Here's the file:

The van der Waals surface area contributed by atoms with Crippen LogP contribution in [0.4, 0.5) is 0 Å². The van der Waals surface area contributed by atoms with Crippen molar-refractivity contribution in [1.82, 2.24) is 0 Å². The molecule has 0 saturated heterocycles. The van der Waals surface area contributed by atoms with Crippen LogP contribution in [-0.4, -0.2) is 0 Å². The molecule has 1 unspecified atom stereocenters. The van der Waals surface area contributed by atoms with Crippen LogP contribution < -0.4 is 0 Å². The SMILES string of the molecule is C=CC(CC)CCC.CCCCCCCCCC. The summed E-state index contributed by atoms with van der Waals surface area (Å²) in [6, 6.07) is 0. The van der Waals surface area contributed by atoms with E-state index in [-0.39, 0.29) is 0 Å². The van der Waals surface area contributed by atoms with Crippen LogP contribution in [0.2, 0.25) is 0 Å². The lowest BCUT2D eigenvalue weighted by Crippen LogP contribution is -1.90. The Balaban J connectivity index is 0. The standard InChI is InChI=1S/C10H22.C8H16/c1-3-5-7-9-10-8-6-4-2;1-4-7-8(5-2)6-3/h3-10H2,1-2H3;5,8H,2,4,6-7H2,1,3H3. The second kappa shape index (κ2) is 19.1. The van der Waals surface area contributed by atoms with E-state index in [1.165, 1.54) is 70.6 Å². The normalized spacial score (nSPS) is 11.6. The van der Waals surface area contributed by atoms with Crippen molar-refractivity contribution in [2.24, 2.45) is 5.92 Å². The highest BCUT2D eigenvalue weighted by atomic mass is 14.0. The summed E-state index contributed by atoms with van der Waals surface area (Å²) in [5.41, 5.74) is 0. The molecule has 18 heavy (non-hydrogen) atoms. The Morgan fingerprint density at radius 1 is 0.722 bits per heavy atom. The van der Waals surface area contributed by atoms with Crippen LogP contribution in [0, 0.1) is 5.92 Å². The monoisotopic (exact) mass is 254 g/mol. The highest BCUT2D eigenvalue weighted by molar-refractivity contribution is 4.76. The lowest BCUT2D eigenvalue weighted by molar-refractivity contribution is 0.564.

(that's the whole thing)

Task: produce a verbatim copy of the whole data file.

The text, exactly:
The van der Waals surface area contributed by atoms with Crippen LogP contribution in [0.4, 0.5) is 0 Å². The van der Waals surface area contributed by atoms with Crippen molar-refractivity contribution in [1.82, 2.24) is 0 Å². The molecule has 0 saturated heterocycles. The van der Waals surface area contributed by atoms with Crippen LogP contribution in [-0.4, -0.2) is 0 Å². The molecule has 1 unspecified atom stereocenters. The van der Waals surface area contributed by atoms with Crippen LogP contribution < -0.4 is 0 Å². The SMILES string of the molecule is C=CC(CC)CCC.CCCCCCCCCC. The summed E-state index contributed by atoms with van der Waals surface area (Å²) in [6, 6.07) is 0. The van der Waals surface area contributed by atoms with E-state index in [-0.39, 0.29) is 0 Å². The van der Waals surface area contributed by atoms with Crippen LogP contribution in [0.2, 0.25) is 0 Å². The lowest BCUT2D eigenvalue weighted by Crippen LogP contribution is -1.90. The Balaban J connectivity index is 0. The standard InChI is InChI=1S/C10H22.C8H16/c1-3-5-7-9-10-8-6-4-2;1-4-7-8(5-2)6-3/h3-10H2,1-2H3;5,8H,2,4,6-7H2,1,3H3. The second kappa shape index (κ2) is 19.1. The van der Waals surface area contributed by atoms with E-state index in [1.165, 1.54) is 70.6 Å². The normalized spacial score (nSPS) is 11.6. The van der Waals surface area contributed by atoms with Crippen molar-refractivity contribution in [2.24, 2.45) is 5.92 Å². The highest BCUT2D eigenvalue weighted by atomic mass is 14.0. The summed E-state index contributed by atoms with van der Waals surface area (Å²) in [5.41, 5.74) is 0. The molecule has 18 heavy (non-hydrogen) atoms. The Morgan fingerprint density at radius 1 is 0.722 bits per heavy atom. The van der Waals surface area contributed by atoms with Crippen LogP contribution in [0, 0.1) is 5.92 Å². The monoisotopic (exact) mass is 254 g/mol. The highest BCUT2D eigenvalue weighted by molar-refractivity contribution is 4.76. The lowest BCUT2D eigenvalue weighted by molar-refractivity contribution is 0.564.